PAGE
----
The relationship between the United States presidency and the American television industry has been complex, turbulent and above all symbiotic, the president and the media each depending upon the other for support. The power of television was first revealed after Californian Senator Richard Nixon, then the Republican vice-presidential candidate, gave what has become known as the Checkers ...
The relationship between the United States presidency and the American television industry has been complex, turbulent and above all symbiotic, the president and the media each depending upon the other for support. The power of television was first revealed after Californian Senator Richard Nixon, then the Republican vice-presidential candidate, gave what has become known as the Checkers Speech in September 1952. Accused of improprieties relating to an expenses fund, Nixon used TV to appeal to the public for his political future. His half-hour address was seen by 60 million people.
Nixon remained on the presidential ticket for that November's election, and was duly returned as General Dwight D. Eisenhower was made President. Eisenhower allowed television cameras into the White House for the first time, chaging the presidency forever. U.S. Presidents soon found themselves fixing their own work schedules around network schedules and making TV the central premise in all political campaigns.
The first televised presidential debate was held on September 26, 1960, in Chicago between Democratic candidate Senator John F. Kennedy, of Massachusetts, and Republican candidate Nixon. The debate was focused on domestic issues and was followed by 70 million viewers. This was the first out of four televised debates between Kennedy and Nixon, known as the Great Debates.
The Great Debates marked television becoming a fixture of presidential politics. They offered voters the first real opportunity to see the candidates in competition, and the visual contrast between Kennedy and Nixon was dramatic. In August 1960, Nixon had suffered serious injury to his knee and had to spend two weeks in hospital. He had lost weight and was still looking pale by the time of the first debate. Nixon arrived at the debate in an ill-fitting suit and refused make-up to improve his color. Kennedy, by contrast, had spent early September campaigning in California. He was tanned and confident, and looked healthy and fit.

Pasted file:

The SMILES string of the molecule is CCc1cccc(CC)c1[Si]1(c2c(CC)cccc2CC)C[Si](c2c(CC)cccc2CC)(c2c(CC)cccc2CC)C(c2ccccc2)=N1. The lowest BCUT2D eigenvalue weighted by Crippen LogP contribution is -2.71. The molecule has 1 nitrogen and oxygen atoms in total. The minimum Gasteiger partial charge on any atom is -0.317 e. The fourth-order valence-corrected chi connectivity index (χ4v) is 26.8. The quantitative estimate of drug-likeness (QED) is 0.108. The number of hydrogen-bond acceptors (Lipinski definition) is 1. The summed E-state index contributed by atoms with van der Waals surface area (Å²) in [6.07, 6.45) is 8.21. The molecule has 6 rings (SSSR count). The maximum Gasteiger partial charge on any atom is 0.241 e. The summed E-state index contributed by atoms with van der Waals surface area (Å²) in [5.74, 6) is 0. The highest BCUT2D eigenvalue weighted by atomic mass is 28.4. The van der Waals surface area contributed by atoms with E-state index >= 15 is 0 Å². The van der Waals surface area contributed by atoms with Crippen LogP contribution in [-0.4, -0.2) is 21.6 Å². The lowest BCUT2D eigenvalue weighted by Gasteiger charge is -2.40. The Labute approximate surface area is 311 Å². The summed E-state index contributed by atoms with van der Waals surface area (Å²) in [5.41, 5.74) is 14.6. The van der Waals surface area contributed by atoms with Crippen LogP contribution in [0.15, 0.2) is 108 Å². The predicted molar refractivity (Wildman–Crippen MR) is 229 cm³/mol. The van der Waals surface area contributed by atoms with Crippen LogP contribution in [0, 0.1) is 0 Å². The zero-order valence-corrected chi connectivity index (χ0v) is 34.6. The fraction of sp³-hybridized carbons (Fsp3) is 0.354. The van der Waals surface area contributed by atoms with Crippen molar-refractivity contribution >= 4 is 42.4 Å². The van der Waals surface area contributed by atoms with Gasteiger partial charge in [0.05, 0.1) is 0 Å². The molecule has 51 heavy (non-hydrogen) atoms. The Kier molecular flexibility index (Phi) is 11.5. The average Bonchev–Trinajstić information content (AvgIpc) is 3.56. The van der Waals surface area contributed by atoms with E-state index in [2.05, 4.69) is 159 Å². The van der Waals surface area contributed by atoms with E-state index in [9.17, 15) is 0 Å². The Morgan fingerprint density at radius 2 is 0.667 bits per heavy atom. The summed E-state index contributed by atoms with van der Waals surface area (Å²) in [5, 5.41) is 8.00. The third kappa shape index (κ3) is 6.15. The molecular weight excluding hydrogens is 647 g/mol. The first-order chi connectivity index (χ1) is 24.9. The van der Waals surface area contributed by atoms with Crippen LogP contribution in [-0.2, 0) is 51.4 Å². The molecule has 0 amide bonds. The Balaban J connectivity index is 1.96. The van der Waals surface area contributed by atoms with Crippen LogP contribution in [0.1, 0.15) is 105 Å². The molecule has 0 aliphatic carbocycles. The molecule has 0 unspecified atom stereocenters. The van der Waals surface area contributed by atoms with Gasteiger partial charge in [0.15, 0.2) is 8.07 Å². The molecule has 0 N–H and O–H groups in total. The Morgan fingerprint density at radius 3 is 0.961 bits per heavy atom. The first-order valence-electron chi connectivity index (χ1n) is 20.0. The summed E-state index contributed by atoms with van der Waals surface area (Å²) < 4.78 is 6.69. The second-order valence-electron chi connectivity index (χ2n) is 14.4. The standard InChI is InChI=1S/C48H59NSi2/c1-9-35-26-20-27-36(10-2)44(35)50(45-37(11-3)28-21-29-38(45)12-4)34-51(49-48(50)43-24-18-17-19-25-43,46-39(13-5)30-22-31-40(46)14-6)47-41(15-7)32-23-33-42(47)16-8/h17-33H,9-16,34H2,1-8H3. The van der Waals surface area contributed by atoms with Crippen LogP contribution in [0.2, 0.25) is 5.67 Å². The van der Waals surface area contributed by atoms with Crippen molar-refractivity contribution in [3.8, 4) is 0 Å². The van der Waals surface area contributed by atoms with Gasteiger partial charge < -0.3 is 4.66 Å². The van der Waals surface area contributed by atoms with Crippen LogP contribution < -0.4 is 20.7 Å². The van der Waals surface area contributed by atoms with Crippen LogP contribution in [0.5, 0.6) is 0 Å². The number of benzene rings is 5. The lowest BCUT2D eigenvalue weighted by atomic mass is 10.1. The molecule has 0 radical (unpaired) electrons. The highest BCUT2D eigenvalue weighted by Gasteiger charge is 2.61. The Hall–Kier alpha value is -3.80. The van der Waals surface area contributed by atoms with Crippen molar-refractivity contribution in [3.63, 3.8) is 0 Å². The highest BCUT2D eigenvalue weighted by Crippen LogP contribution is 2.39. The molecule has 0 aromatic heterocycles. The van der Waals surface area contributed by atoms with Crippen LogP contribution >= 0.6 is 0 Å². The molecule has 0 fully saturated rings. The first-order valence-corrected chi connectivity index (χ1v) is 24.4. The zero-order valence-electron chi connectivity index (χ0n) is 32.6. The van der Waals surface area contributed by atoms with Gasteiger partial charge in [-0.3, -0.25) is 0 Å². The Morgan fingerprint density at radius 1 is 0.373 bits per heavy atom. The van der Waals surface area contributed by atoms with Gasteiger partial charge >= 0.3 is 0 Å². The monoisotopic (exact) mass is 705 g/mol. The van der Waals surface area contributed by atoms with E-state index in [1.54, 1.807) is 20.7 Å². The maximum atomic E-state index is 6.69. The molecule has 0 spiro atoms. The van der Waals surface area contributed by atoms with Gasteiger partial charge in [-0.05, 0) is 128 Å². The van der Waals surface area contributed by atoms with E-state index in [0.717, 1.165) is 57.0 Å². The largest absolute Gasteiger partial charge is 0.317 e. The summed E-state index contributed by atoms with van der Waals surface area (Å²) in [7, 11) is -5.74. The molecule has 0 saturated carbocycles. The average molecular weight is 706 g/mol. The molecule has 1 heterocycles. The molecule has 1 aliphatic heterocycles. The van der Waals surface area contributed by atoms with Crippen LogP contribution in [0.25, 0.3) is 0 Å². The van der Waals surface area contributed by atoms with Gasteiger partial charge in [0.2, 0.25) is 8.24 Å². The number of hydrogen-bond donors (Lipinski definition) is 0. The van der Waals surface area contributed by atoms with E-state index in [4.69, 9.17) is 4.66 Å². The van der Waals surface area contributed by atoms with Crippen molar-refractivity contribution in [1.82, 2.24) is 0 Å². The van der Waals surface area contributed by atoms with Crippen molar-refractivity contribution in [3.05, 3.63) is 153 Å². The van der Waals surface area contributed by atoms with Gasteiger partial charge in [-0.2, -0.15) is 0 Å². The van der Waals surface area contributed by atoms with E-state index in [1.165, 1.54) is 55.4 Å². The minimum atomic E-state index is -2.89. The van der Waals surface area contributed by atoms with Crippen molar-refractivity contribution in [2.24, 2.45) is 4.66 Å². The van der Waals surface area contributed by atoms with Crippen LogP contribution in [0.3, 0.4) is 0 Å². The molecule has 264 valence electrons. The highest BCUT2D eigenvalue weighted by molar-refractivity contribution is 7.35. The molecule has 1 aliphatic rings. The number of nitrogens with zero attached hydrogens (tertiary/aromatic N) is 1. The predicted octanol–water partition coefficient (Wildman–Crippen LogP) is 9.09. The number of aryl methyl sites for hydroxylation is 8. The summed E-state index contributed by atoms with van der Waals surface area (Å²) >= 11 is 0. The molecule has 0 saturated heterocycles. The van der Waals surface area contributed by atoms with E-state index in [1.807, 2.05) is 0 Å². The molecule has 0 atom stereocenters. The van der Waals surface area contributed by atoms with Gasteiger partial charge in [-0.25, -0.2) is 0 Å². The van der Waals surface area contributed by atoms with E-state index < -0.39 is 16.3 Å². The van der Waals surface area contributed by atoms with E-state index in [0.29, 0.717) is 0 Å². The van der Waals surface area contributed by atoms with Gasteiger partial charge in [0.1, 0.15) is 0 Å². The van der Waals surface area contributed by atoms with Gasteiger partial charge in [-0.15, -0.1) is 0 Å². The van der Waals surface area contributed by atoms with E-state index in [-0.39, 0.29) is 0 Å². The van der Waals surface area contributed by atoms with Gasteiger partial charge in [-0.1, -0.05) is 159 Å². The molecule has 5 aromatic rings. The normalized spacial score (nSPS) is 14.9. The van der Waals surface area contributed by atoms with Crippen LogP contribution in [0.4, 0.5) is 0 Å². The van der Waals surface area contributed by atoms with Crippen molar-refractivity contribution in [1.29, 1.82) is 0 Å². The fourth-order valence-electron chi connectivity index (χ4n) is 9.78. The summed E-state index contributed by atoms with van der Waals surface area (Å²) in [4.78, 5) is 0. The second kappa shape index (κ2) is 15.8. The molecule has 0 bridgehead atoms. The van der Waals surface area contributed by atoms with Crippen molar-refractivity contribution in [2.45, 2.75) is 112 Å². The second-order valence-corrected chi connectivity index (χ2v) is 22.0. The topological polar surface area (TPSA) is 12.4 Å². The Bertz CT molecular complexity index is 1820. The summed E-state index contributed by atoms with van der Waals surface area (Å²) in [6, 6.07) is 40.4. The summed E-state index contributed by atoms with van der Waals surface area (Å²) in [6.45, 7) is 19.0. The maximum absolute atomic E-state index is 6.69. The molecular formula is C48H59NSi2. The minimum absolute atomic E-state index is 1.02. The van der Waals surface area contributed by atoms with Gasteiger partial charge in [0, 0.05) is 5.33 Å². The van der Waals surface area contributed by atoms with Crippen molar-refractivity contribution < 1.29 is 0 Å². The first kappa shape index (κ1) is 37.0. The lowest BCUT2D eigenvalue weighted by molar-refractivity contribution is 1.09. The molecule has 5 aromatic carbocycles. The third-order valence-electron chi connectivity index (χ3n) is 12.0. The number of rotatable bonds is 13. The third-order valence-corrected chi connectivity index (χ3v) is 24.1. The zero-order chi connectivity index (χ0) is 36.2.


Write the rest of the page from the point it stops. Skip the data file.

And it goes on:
Those of the people who listened to the first debate on the radio pronounced Nixon the winner. However, the 70 million television viewers saw a still sickly candidate who obviously felt discomfort at Kennedy's smooth speech and charisma. Perspiring heavily under the TV spotlights, Nixon was said to look shifty and untrustworthy. Audience polls showed television viewers were influenced by what they saw, not what they heard. While some historians state that the Great Debates simply helped strengthen prior allegiance to one of the candidates and that Kennedy would have become president of the U.S. with or without them, others maintain that the debates represented the turning point in the election.
The Great Debates created a political precedent in the U.S. and around the globe. Germany, Finland, Sweden, Italy, and Japan all started to hold debates between contenders for national office. In America, federal laws stating that all candidates should be given equal air-time weighed on debates for the next three elections, as did Nixon's refusal to participate in debates in 1968 and 1972. By 1976, however, the candidates and the law had both changed, and since then, presidential debates, in one form or another, have been an integral part of U.S. presidential politics. TV has afforded politicians greater potential for shaping public opinion. Taking advantage of the communication extras provided by the possibility to be seen as well as heard, government leaders and contenders for senior government positions have entered the homes of millions of viewers in order to persuade.
On 27 February, 1968, in a TV broadcast on the situation in Vietnam, CBS news anchor Walter Cronkite declared the war had reached a stalemate. Although the editorial report was certainly respectful of the presidency, it brought evidence that President Lyndon B. Johnson's determination to stay in the war was unjustifiable. Cronkite's evening commentary represented a crucial step in changing the power balance between the U.S. presidency and the TV networks. Other TV anchors such as CBS's Dan Rather, ABC News's Sam Donaldson and Ted Koppel, and CNN's Peter Arnett have continued that trend, frustrating leaders and deflating political egos.